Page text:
Gasaway: Cassius is the new Kemba! No, seriously, there’s a lot to like with Michigan State even though the Spartans did get stuck with that 2 next to their name in the bracket. Let’s not overthink this: Tom Izzo’s guys have made their shots and forced opponents to miss theirs all season. Cassius Winston is quite possibly the Sweet 16’s most lethal decision-maker with the ball in his hands in a half-court set. Xavier Tillman has very quietly graduated from standard-issue Izzo blue-collar supporting player to secret weapon. Heck, the Spartans even got a break from the committee: Indiana isn’t in their region. I kid, I kid, but really, this team is dangerous.

Give us one player still in the tournament who has impressed you, and one you might have expected more from to this point.

Medcalf: Mfiondu Kabengele is the man for Florida State right now. Terance Mann has been a superstar for FSU, too, but Kabengele is a force who tore through the first two rounds and led his squad to the Sweet 16. He has made 63 percent of his 3-pointers and had three blocks in FSU’s lopsided victory over Murray State in the second round. He’s averaging 21.5 points through two games. The 6-foot-10 Canadian is the player Gonzaga must stop to win Thursday’s game. Earlier this season, Ignas Brazdeikis was a breakout freshman. He has to show up for the Wolverines this week after shooting 6-for-18 overall and 1-for-7 from beyond the arc in the first and second rounds. He’s better than that.

Borzello: Throughout the season, Lamonte Turner‘s ability to make shots from the perimeter has provided a different element to Tennessee’s offense. In the Volunteers’ five losses this season, Turner shot a combined 8-for-37 from 3-point range. In the NCAA tournament so far, though, Turner has made five 3-pointers, dished out nine assists and totaled 28 points. He’s also been more of a factor on the defensive end. On the flip side, Virginia needs Kyle Guy to find his shot. The Cavaliers were fine against Gardner-Webb and Oklahoma without consistency from Guy, but he will have to do better than 1-for-15 from 3-point range moving forward. He was a 44.9 percent 3-point shooter in ACC play, so the law of averages say his performance should improve.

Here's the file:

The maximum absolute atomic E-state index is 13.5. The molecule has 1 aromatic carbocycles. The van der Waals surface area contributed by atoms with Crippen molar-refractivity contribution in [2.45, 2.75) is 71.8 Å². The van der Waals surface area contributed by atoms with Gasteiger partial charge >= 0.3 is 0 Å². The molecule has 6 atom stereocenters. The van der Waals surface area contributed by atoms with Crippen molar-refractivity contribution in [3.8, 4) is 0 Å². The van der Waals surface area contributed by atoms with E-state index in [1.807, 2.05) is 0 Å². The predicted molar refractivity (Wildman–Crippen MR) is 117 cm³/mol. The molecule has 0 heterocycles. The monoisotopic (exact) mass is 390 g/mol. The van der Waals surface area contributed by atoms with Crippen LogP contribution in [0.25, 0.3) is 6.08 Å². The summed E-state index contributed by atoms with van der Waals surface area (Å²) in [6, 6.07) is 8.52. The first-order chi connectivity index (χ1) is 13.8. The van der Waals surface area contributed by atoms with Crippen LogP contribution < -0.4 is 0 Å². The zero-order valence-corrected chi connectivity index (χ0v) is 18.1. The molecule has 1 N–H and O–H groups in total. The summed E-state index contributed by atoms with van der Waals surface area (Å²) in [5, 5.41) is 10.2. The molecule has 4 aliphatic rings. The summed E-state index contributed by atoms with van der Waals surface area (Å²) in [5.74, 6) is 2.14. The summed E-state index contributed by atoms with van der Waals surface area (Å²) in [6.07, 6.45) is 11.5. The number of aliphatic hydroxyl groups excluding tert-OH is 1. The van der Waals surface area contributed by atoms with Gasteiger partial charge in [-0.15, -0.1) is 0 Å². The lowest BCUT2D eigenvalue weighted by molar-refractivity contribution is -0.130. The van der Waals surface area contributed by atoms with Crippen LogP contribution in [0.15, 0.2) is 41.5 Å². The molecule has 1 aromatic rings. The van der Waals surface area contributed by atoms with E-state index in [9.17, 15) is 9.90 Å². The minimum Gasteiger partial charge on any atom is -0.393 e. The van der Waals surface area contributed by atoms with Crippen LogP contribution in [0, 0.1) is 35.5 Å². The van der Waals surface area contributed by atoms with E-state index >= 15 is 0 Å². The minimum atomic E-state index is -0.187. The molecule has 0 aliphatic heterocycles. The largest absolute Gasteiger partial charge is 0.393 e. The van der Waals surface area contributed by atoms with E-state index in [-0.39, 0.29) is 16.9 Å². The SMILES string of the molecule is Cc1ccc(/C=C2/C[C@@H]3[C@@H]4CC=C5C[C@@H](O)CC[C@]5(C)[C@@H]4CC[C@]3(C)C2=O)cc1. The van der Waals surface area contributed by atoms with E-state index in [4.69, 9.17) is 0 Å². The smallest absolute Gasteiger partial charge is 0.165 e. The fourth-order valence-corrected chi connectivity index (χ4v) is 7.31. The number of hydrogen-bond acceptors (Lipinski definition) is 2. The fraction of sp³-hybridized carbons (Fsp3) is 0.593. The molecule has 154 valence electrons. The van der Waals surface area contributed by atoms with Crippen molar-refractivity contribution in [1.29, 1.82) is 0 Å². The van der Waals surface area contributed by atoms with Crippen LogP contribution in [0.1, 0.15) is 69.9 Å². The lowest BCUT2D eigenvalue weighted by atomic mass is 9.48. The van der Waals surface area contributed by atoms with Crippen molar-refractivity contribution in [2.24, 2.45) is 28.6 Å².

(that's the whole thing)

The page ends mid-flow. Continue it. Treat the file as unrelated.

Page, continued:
Gasaway: Brandon Clarke has impressed me, and I started the tournament already on the record as thinking he’s the best player in the country not named “Zion” or “Ja.” Not sure I need to add much to that sentence other than referring any questions to the Baylor-Gonzaga box score. As for expecting more, Tremont Waters has been the distributor and ball hawk that I anticipated (12 assists and four steals in two tournament games), but he’s just 1-of-9 on his 3s so far. If that keeps up, opponents will start shouting at him to shoot the way they do at Tre Jones.

Which team not in this Sweet 16 do you feel most confident about being here next season?

Medcalf: I like Maryland’s chances, especially if Bruno Fernando comes back. But even if Mark Turgeon loses him, I think we saw enough from Jalen Smith (15 points, five blocks in loss to LSU in the second round) to trust that he’s going to evolve into a dominant (consistently) player for the Terps, ranked 350th out of 353 teams in experience on They have the pieces to grow and win a couple of games in next season’s tournament.

Borzello: Marquette. There’s a caveat here, of course, as Markus Howard could always decide to go pro and leave the Golden Eagles without one of the best scorers in college basketball. But if Howard returns, Steve Wojciechowski will have his entire starting five back from a team that started the season 23-4 and seemed to have the Big East title in the bag before stumbling down the stretch. Moreover, Utah State transfer Koby McEwen redshirted this season after averaging 15.6 points and 3.2 assists as a sophomore for the Aggies. McEwen’s arrival will allow Howard to play off the ball more often, where he can run off screens and pin-downs to get open shots.

Gasaway: My patented forecasting method says that Villanova in the Sweet 16 next year is a sure thing. Fine, my method is noticing that the Wildcats have made the regional semifinal in each of the past two even-numbered years. Oh, and by the way, Jay Wright’s guys also went on to win a national title in each of those seasons. I’m not promising another championship in 2020, but there are some strong tendencies toward success shown by a program that has gone 90-18 in Big East play since 2013-14. Wright has his best recruiting class in years coming in next season in the form of Bryan Antoine and Jeremiah Robinson-Earl. Plus, while you never can really tell in March who will return in November, some portion of Collin Gillespie, Saddiq Bey, Jermaine Samuels and Jahvon Quinerly should be rather formidable. The Cats will be back next season.

EltasZone Sportswriters, Sports Analysts, Opinion columnists, editorials and op-eds. Analysis from The Zone Team